EU unveils data-driven climate adaptation strategy, drawing green criticism

More and better data is needed to improve knowledge of how to adapt to climate change, according to the European Commission's new adaptation strategy, which immediately came under fire from green activists for missing binding targets.

EU unveils data-driven climate adaptation strategy, drawing green criticism

The strategy warns there are currently “wide gaps” in knowledge

“We need more data collection and data sharing with more precise modelling of future hazards,” said EU Green Deal chief Frans Timmermans as he presented the strategy on Wednesday (24 February).

Climate adaptation is about preparing for the inevitable impacts of climate change – more frequent storms, floods, droughts, fires and heatwaves – which will continue even if world nations cut their emissions.

“If we step up work on adaptation today, we can make sure the EU and the planet, are much better prepared for the unavoidable changes we will face tomorrow. We need to do it immediately,” said Timmermans, adding that the EU has to “avoid the worst and prepare for the unavoidable”.

“The Atlantic Coast is eroding, our outermost regions are ravaged by hurricanes, there are forest fires in the Arctic Circle, and crippling droughts in large parts of Central and Southern Europe. The more the climate crisis progresses, the bigger the battle for water will become,” he said.

Knowledge gap

Europe is heating quicker than the global average and already loses €12bn annually because of climate-related events. Global temperature increasing above 3°C could cost €170bn every year, according to the Commission.

“Climate change is happening today, so we have to build a more resilient tomorrow,” says the strategy. “The world has just concluded the hottest decade on record during which the title for the hottest year was beaten eight times. People, planet and prosperity are vulnerable to climate change, so we need to prevent the un-adaptable and adapt to the un-preventable.”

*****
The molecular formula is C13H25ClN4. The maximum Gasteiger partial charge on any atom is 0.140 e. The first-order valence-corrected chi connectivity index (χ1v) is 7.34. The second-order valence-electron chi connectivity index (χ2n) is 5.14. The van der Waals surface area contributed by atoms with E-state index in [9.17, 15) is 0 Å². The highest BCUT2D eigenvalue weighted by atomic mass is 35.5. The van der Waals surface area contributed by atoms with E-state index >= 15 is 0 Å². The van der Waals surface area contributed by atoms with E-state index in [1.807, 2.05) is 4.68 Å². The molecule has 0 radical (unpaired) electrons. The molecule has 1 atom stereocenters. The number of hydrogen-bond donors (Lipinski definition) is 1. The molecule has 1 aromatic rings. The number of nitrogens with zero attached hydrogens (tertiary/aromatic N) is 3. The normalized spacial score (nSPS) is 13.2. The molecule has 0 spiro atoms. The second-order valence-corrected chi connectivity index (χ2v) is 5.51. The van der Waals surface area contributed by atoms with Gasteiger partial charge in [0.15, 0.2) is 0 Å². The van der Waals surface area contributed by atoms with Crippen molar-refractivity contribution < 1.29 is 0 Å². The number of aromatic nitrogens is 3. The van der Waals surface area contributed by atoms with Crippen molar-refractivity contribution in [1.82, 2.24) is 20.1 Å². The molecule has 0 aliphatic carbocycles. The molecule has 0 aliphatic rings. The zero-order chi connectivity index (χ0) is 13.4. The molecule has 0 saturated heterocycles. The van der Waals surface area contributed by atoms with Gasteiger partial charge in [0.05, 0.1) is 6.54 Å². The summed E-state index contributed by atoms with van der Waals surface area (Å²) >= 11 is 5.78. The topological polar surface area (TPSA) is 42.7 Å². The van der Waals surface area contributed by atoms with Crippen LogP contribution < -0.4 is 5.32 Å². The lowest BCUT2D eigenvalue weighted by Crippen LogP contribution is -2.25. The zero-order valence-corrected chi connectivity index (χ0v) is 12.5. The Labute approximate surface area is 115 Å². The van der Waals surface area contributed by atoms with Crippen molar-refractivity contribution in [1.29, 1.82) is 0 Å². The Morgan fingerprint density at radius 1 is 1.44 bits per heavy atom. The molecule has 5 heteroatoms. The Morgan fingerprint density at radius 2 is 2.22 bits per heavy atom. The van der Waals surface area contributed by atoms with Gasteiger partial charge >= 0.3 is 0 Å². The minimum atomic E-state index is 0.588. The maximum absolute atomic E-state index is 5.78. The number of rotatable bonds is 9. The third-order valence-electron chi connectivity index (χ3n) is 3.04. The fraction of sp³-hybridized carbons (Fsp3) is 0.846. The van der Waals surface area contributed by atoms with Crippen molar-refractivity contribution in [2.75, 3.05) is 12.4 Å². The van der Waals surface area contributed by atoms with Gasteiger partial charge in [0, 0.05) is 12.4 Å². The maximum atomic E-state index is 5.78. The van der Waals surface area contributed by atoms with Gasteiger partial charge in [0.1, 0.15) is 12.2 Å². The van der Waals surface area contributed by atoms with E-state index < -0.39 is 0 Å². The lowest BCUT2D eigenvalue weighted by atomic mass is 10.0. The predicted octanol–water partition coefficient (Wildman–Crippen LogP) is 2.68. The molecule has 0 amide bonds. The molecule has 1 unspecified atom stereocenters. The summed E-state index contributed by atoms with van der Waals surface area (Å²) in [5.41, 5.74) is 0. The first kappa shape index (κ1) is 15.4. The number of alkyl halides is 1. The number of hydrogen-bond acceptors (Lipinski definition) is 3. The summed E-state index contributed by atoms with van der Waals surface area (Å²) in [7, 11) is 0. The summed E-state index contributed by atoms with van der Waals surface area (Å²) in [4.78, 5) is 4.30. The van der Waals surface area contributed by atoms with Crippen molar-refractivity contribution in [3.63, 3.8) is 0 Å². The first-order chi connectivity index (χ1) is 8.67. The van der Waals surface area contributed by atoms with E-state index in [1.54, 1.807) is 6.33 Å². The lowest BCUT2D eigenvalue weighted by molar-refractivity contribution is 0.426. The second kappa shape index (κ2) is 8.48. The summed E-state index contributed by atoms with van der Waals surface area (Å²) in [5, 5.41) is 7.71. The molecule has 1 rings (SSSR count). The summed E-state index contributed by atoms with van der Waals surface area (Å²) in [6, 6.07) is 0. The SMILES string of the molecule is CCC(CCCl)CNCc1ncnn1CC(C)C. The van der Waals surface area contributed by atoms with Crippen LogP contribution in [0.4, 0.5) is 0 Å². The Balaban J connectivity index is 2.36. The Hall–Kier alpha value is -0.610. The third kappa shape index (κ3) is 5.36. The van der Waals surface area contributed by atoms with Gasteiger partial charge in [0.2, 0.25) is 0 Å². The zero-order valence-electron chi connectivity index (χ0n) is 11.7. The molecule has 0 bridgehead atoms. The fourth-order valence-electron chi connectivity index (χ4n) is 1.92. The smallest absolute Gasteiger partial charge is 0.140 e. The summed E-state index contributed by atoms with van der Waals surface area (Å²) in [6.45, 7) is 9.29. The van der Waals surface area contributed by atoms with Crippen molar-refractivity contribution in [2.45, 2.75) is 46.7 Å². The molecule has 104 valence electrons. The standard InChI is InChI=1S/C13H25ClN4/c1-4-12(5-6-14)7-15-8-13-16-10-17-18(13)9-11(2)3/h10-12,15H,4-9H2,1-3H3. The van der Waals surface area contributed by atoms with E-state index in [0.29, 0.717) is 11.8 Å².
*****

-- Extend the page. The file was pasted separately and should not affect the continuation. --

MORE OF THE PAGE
However, the strategy warns there are currently “wide gaps” in knowledge, which need to be closed in order to prevent “climate-blind” decision making and allow choices that understand changing ecosystems and biodiversity.

Data sharing and modelling need to be improved, according to the strategy, which also addresses the health impacts of climate change and plans to set up a new climate health observatory.

Nature-based solutions, like restoring wetlands and peatlands, and green spaces in urban areas, are also mentioned to support adaptation and promote biodiversity.

“We need to make sure that we adapt and that we strengthen our nature so that it can be a good basis for carbon sinks. Nature-based solutions are always the best solutions,” said Timmermans.

No binding targets

In December, the European Parliament voted on the Commission’s blueprint for the strategy, calling for binding and quantifiable goals to be adopted at EU and member state level.

But targets were absent from the Commission’s strategy, much to the disappointment of environmental groups, which were calling for a clear timeline.

“There is a strong correlation between mandatory policy targets and implementation. The lack of mandatory targets conveys the wrong signal and does not guarantee the delivery of the desired results,” said Petros Kokkalis, shadow rapporteur on the resolution for the Left group in the European Parliament.

Ensuring the EU’s preparedness against hazardous climate change should at least require the development of mandatory adaptation plans, climate vulnerability assessments and climate stress tests at local, regional, and national levels, according to Climate Action Network Europe, an NGO.

“It is truly disappointing that the new adaptation strategy offers no measurable and binding targets, no concrete steps forward nor a clear timeline,” said Sergiy Moroz, policy manager for biodiversity and water at the European Environmental Bureau.

Data-sharing across governments